Dear readers, tonight with me is a hero out of the ancient Greece. Eno is a Hero for Hire, with a swift sword and reasonable rates.

Nobody is better at out-witting a sphinx, charming a goddess, or swinging a sword than Eno the Thracian. Armed with a dry sense of humor, a body like living rock, and a wide experience of love, death, and olive oil, Eno is just what the philosopher ordered… if you can afford him.

He’s here to tell us about his adventures.


Tell us a little about where you grew up. What was it like there?

I grew up in the mountains of Thrace, with the sheep, the shepherds, and the wolves. My tribe is the Maedi. While our womenfolk live in huts year round, the men follow the herds, going up to the high country for the summer grasses and returning in the winter. We worship the same gods as the Greeks; some claim that Ares first came from our lands. While I love my home-land, I haven’t been back much. I grew up bigger than most and when I was about 16, I came down to the ‘civilized world’, where I’ve met more scoundrels, dangers, and lies than I would have met in a lifetime in the hills. Oh, well. I was never all that crazy about sheep. Not the greatest conversationalists.

After a few years, I settled in Athens. It’s an up-and-coming town, where the temples are slowly being replaced with stone, the king doesn’t get into much trouble or charge high taxes, and the weather’s good. I get a lot of clients from word of mouth but also from my sign in the agora:

Hero for Hire. All monsters dispatched from carnivorous geese to Minotaurs. Special rates for multiples. Eno the Thracian at the sign of the Ram’s Head, one flight up.

So…how’s the hero business these days?

First off, you have to understand what a ‘Hero’ is. He’s not just brave, daring, and astonishingly hand…wait. Let’s start over. It’s a job. Like artist or philosopher. You want to entertain, you hire a musician. You want to build a fountain, you hire a stonemason. You’ve got a monster tearing up a vineyard, you hire a hero. Lately, the man for the difficult jobs has been me.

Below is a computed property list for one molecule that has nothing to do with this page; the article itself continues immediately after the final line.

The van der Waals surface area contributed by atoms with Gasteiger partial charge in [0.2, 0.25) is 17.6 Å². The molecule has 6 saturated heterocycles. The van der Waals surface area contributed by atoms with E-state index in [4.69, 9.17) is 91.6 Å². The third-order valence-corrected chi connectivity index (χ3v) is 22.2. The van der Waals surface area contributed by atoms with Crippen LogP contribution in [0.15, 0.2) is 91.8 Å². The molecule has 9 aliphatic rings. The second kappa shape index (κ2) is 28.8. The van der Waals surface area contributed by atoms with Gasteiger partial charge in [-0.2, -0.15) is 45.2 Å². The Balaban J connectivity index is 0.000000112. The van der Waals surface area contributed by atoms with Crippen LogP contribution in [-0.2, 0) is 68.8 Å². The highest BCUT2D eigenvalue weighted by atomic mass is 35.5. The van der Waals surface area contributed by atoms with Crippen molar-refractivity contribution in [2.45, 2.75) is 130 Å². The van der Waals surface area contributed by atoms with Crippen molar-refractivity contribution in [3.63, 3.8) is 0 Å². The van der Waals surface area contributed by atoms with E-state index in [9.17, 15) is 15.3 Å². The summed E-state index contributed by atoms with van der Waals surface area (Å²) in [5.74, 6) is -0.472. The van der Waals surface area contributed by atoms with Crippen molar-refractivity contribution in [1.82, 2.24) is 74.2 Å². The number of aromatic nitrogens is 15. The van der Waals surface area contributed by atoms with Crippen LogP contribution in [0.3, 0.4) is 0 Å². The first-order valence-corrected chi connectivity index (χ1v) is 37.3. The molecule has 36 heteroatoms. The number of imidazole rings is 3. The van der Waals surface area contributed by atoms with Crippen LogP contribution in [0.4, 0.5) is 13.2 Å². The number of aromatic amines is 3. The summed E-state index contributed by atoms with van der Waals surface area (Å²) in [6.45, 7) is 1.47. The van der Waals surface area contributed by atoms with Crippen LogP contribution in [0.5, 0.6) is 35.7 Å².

I apprenticed for a half dozen years or so with another professional Hero before taking over his contracts when he retired to marry the wall-eyed daughter of a local baker. He gave me a sword and a start in life. But what really gave my career a boost was the Trojan War. With all the big name heroes off fighting and the kings neglecting their kingdoms, there’s a lot of opportunities for a useful guy like me. And monsters have been increasing lately, both in numbers and in size. It’s a growth industry…if you live.

What can you tell us about your latest adventure?

When someone comes along with a problem and a fee, I naturally want to jump right in. But the biggest case I have had so far came about because of Aphrodite’s Thunderbolt. I saw this girl in the marketplace and – bam! – I was in love. But my purse was empty and her father was asking for a big bride-price. So off I went to catch a living Harpy. I figured I’d get paid twice for the same monster – once by the king of the island the Harpy was terrorizing, once by another king who liked to hunt monsters for trophies. Only it didn’t work out like that. Somehow the simple cases always turn into something worse…so much worse. When the Gods start meddling in a human’s life, it usually turns out very bad for the human.

What did you think when you met a god for the first time?

A wise man makes his offerings and prayers to the Gods, but hopes in his heart never to meet one. I haven’t been that lucky. The Gods started taking an interest in me during this case; never a healthy place for a mortal to be. When I first met Aphrodite, I was overwhelmed by her beauty, awed by her power, and terrified by the ‘motherly’ interest she took in me. She made me her warrior, whether I liked it or not. Henceforth, I was working for Her. And her enemies became mine. But a goddess’ enemies are on a scale far exceeding anything I’ve ever fought before. When the fate of Olympus rests on a mortal’s shoulders, a wise man runs away. I guess I’m not that bright.